In March, I attended some really great Meetups in Chicago that gave me the opportunities to learn new ways of working, more about how rank and power can help (or hinder) an Agile adoption and an awesome presentation that reinvigorated my hope that sometimes radical ideas can work.
Getting Intentional About Rank and Power in Agile Organizations
On Tuesday, March 15, I attended “Getting Intentional About Rank and Power in Agile Organizations,” hosted by The Chicago Agile Methodology Group. The venue was Catalyst Ranch – slight tangent, wow, what a creative and fun meeting/working space! You have to see it to believe it.
In her presentation, Kelly Fidei, who received her doctorate on power, provided insight into the bias that leaders have in their rank/power in the organization. The opening comment was “the higher you travel on the organizational ladder, the further your grasp on reality loosens.”
The main point that she conveyed was that “power, rank and the ways that they show up in organizations can block agile from moving beyond teams, into leadership and the organizational culture, causing Agile to ‘die on the vine.’”
Her presentation does a great job covering the following topics in more detail:
- Why bother talking about rank and power in agile?
- Why does agile have trouble moving beyond teams, to leaders and culture?
- What are the different definitions of power?
- What is the “Death Zone” of rank that kills agile?
- What does rank mean in our world and how do we recognize it in agile organizations?
- Is rank going away? What do we do to grow leaders in the organization?
If you’re a leader in an organization, I highly suggest checking it out – at a minimum for the reminder of the bias that you might not be aware that you have.
More with LeSS: A Decade of Descaling with LeSS
At the previous Meetup, a fellow attendee had recommended that I check out a Meetup group called “The People Side of Software” run by Juliana Ceja. The next day, I received an invite from another person for this Meetup hosted, but none other than “The People Side of Software.” What a small world the Chicago Tech scene is!
This Meetup was an awesome opportunity to hear about LeSS from Craig Larmen, one of the co-creators. It was one of those Meetups that you didn’t want to end. Those of us in the audience were hungry for information and advice.
LeSS is a scrum scaling framework that focuses on creating small, self-managing teams that are full-stack to be able to develop/deliver whatever is needed to get that feature/product in the hands of a customer.
There’s lots of information about LeSS online, but the two takeaways that I’d like to share are:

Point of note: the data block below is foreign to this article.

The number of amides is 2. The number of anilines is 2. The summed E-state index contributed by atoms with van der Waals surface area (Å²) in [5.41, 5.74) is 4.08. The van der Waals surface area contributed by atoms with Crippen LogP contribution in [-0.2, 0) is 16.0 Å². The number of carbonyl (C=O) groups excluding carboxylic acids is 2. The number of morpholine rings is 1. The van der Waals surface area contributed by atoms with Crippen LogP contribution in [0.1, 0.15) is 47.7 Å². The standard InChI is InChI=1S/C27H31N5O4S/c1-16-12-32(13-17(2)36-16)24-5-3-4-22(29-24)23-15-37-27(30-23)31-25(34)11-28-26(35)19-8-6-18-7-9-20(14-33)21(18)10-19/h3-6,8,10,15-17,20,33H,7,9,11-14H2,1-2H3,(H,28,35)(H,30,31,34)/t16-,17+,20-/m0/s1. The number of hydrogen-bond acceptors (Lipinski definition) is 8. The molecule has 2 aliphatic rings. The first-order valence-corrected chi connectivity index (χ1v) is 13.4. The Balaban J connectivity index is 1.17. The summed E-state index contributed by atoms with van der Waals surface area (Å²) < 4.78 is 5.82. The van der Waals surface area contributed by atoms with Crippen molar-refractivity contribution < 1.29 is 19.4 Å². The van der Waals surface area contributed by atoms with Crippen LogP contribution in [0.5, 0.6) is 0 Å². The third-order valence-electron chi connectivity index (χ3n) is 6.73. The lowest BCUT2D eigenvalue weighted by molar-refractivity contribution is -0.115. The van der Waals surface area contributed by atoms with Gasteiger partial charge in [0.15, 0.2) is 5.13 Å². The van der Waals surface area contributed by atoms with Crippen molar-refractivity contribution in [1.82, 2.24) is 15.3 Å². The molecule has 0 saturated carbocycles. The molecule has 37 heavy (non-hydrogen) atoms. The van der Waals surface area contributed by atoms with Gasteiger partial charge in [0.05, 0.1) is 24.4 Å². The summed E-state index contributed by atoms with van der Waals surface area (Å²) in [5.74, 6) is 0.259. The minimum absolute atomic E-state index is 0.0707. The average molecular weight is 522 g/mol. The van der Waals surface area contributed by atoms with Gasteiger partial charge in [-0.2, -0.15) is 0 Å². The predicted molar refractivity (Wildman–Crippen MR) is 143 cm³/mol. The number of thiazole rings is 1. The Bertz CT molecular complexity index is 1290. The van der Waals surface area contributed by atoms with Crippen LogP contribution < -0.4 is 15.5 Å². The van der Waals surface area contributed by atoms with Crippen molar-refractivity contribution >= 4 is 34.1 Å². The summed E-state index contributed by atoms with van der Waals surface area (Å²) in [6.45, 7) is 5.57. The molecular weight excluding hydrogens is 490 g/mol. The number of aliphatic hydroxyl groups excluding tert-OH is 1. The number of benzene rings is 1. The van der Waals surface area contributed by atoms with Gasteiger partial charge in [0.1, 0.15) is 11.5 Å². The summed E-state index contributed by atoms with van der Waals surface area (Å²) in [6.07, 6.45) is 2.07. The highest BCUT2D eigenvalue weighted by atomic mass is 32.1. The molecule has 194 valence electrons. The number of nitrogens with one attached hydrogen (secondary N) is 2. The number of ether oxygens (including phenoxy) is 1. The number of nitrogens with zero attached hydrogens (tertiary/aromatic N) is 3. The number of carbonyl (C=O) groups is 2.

- The way that Craig ran the Meetup:
- He spent about 10-15 minutes on a “presentation” to set context and share principles of LeSS with the group.
- Then he turned it over into a “organized Q&A” by having each participant partner up with the person next to them and spend 3-5 minutes coming up with a list of questions. He asked that one person be identified as the question recorder (someone who writes down the questions for the pair).
- Then he asked which Question Recorders have a birthday in January. One hand shot up, questions were asked, dialog occurred, and then he asked who had a birthday in February, any unanswered questions from January’s were asked and discussed, and so on. What an effective way to handle audience questions!
- In one of the Question and Answer segments, Craig suggested watching the video – Systems Optimization & Organizational Design: a LeSS Perspective. I watched it and loved it. His advice is so practical; and while I’m not convinced of the Holacracy movement yet, I can see how some of the benefits based on what Craig describes.
And, in a weird twist of fate, Kelly, Juliana and I are all on an upcoming panel – Women in Agile, hosted by Chicago Agile Open Space Meetup, in June. I’m looking forward to participating along with these talented women.
Facilitating Self-Forming Agile Teams at Scale at Uptake
Finally, on March 29, I attended the “Facilitating Self-Forming Agile Teams at Scale at Uptake,” hosted by the Lean and Agile Learning Network – Chicago, where Jeff Steinberg, Director of Agile Practices at Uptake.
Jeff shared with us the huge undertaking that happened at Uptake where he and his coaches facilitated the creation of 20+ agile teams – all through self-selection by team members. That’s hundreds of people!
His presentation inspired me and renewed by hope that something this daring and challenging could be pulled off with a lot of success. Most would agree that the ideal for team assignment is self-selection – most team members would love the opportunity to “sign-up” for a team vs. having their manager make the assignment. Doing this in small teams is easy, but doing it in such a large organization is impressive.
Jeff walked us through the story of how the concept went from idea to reality – it wasn’t easy – from addressing fears that would spring up to the logistics of planning and executing what Uptake called “Teamification” Day.
I won’t try to do it justice by explaining the process/approach that they used, so hopefully Jeff will share his presentation again. Maybe when Uptake has gone through a few cyles with the new idea of an internal, physical “job board” for individuals wanting to move teams or teams that need new members.
If you’re not already a member of these Meetup groups in Chicago, please check them out – they’re a great way to learn and network.